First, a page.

By Sean Smith
Last fall, two storms hit Washington State, pummeling the Northwest with a torrent of rain and 100 mile-an-hour winds. With the force of a month-long hurricane, the storms’ one-two punch left Washington’s national parks and public lands reeling.
Mount Rainier was particularly hard-hit by the maelstrom, and the damage is sobering. National Park Service officials estimate repair costs will run in excess of $36 million, with entire sections of the Wonderland Trail wiped out, parts of the Ohanapecosh’s Grove of the Patriarchs buried under several feet of mud, and nearly the entire Sunshine campground washed away. In some places it’s a brand new landscape.
Damage to Olympic and North Cascades national parks, although less severe than at Rainier, is just as heartbreaking. A significant number of trees were blown over at Olympic’s Heart O’ the Hills campground, while the Hoh River Road was destroyed in several sections, limiting access to the world-famous Hoh rainforest. North Cascades also saw damage to roads, campgrounds and trails.
However, not everything washed away last fall.
Northwesterner’s love for their parks withstood the deluge and is rebounding with even more strength. With the assistance of REI, the National Parks Conservation Association, the Mountaineeers, Washington Trails Association, Washington's National Park Fund, and the Student Conservation Association formed the Northwest Parks and Public Lands Storm Recovery Coalition to facilitate the restoration of the Northwest’s national parks and forests.
The coalition combines the best of the Northwest's recreation and conservation nonprofit resources, marshaling expertise in advocacy, trail maintenance, fund-raising, education, volunteer management and more.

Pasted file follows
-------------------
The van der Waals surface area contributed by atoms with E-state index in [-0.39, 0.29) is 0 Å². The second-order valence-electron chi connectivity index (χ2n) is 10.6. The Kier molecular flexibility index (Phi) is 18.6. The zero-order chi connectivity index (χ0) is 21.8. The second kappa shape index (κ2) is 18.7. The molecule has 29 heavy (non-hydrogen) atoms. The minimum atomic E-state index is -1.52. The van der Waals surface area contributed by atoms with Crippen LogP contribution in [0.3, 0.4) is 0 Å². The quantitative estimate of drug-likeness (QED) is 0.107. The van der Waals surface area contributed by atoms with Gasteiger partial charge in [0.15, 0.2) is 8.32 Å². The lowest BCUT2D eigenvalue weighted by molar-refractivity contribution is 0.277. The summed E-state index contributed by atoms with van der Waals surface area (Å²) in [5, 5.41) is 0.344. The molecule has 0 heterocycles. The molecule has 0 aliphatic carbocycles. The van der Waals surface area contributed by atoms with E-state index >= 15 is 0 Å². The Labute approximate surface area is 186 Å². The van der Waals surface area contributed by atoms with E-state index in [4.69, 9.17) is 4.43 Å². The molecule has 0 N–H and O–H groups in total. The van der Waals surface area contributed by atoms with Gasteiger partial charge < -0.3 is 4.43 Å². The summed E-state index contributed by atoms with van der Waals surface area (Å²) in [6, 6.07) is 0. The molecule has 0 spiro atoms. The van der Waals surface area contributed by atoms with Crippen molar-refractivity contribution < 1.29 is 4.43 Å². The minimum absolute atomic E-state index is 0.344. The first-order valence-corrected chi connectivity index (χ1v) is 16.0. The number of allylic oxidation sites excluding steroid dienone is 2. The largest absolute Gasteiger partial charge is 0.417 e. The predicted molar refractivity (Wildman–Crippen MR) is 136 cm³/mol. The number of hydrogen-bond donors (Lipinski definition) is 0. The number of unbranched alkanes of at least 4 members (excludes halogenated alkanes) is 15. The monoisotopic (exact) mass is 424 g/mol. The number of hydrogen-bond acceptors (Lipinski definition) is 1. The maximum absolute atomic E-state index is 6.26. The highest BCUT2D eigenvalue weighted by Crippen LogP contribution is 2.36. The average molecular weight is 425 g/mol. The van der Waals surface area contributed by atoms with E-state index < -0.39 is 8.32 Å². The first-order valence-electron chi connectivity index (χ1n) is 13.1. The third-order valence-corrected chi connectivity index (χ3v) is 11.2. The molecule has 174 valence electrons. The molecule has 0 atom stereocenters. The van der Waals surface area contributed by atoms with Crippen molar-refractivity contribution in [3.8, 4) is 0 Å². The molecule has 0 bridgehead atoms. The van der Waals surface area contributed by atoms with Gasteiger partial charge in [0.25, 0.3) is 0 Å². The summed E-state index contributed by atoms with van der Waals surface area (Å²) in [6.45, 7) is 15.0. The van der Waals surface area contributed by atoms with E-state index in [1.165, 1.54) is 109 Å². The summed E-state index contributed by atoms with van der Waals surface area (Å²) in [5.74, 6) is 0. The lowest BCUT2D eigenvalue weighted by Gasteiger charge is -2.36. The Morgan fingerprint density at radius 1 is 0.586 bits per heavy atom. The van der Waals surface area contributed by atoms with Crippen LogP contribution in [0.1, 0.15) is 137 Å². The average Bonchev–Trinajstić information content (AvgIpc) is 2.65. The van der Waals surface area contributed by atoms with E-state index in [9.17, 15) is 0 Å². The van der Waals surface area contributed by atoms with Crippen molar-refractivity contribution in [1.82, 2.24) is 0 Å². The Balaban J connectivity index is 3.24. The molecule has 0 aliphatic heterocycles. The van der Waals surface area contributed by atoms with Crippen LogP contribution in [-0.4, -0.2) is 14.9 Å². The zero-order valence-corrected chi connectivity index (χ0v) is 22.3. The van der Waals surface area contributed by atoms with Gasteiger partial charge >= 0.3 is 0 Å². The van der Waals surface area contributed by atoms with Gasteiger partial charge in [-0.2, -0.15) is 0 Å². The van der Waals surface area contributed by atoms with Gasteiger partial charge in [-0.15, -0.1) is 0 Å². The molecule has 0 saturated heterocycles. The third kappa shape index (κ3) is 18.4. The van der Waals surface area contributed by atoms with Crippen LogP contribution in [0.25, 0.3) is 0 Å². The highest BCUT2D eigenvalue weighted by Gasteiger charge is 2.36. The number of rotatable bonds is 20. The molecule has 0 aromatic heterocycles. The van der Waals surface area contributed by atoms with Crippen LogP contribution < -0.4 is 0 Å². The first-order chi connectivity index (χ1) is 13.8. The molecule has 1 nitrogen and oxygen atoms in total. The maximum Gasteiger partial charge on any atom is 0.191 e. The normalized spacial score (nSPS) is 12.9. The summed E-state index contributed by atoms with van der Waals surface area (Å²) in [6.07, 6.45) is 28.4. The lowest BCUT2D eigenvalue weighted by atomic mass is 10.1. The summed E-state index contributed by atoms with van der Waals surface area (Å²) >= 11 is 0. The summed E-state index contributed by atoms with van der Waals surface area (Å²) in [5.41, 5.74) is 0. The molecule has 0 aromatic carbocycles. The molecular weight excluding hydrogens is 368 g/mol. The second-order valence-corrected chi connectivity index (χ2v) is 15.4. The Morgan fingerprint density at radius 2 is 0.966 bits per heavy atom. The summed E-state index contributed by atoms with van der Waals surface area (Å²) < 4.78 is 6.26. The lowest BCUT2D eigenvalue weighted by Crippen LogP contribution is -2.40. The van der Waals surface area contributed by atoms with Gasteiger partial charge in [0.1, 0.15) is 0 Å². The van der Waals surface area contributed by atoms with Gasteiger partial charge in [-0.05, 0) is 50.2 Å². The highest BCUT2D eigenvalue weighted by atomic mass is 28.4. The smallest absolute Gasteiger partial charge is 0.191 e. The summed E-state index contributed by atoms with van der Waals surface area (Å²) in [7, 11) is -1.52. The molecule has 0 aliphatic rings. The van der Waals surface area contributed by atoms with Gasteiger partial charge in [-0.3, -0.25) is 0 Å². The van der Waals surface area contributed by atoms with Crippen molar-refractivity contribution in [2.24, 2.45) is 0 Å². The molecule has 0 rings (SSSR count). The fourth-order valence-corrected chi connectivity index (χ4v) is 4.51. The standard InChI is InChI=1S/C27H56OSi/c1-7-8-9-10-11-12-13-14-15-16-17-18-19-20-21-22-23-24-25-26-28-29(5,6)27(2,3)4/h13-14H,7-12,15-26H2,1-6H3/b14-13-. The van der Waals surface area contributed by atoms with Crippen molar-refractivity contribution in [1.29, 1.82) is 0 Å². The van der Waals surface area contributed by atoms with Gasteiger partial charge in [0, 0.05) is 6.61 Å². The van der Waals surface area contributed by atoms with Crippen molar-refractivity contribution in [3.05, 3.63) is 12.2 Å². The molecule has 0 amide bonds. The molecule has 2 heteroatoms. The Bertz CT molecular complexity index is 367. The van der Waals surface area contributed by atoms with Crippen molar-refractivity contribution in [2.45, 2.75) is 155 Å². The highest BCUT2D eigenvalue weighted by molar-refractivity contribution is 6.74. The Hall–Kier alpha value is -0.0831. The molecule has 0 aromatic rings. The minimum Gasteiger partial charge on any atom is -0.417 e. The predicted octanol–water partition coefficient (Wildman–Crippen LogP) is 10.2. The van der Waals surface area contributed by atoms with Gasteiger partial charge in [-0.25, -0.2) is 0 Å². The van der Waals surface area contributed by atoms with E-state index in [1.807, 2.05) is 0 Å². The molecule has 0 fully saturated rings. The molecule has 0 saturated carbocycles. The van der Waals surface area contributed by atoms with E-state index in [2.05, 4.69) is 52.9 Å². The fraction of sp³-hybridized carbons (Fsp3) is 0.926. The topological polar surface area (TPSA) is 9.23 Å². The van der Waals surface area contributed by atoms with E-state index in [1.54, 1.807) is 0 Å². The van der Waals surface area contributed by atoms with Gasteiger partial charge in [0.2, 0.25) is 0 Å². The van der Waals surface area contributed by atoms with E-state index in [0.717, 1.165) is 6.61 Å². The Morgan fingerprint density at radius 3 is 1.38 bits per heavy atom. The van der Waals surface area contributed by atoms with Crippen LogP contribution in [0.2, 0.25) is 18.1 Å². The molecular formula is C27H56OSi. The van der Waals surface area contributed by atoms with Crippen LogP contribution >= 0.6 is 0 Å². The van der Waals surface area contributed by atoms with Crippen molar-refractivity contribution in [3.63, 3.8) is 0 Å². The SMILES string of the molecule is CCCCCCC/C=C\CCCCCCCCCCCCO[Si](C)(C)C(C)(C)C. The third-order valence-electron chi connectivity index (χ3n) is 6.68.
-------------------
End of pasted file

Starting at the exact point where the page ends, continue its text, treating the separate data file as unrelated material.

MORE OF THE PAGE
Progress is being made. These past several months the Park Service at Rainier has worked at a fevered pitch to reopen the park, which has been closed to the public since last winter. Recently, the NPS announced it is shooting for May 5th as the official reopening date of the road to Paradise.
At Olympic, the Park Service is on track to reopen the Hoh Road at about the same time. Meanwhile, the south loop of the North Cascades Colonial creek campground should be ready for business the middle of May.
Additional trail and road information for the parks can be found at these three sites: Rainier, Olympic and North Cascades.
Unfortunately, much work remains to be done: Countless miles of trail needs to be repaired and cleared of downed trees, foot bridges that washed away in the floods need to be rebuilt, and other areas need significant revegatation and erosion treatment.
You can help! The storm coalition has created a blog where we post updates on the storms, recovery progress and how you can get involved. Additionally, WTA and SCA have created web sites where you can receive information on work projects and sign up to participate. Those can be found here and here.
Rainier, Olympic, and the North Cascades National Parks are an integral part of Washington’s economy, environment, and quality of life. The parks are somewhat “under the weather” right now, but thanks to the help of thousands of concerned citizen they are well on their way to recovery and restoration.
Sean Smith is the NPCA's Northwest regional director.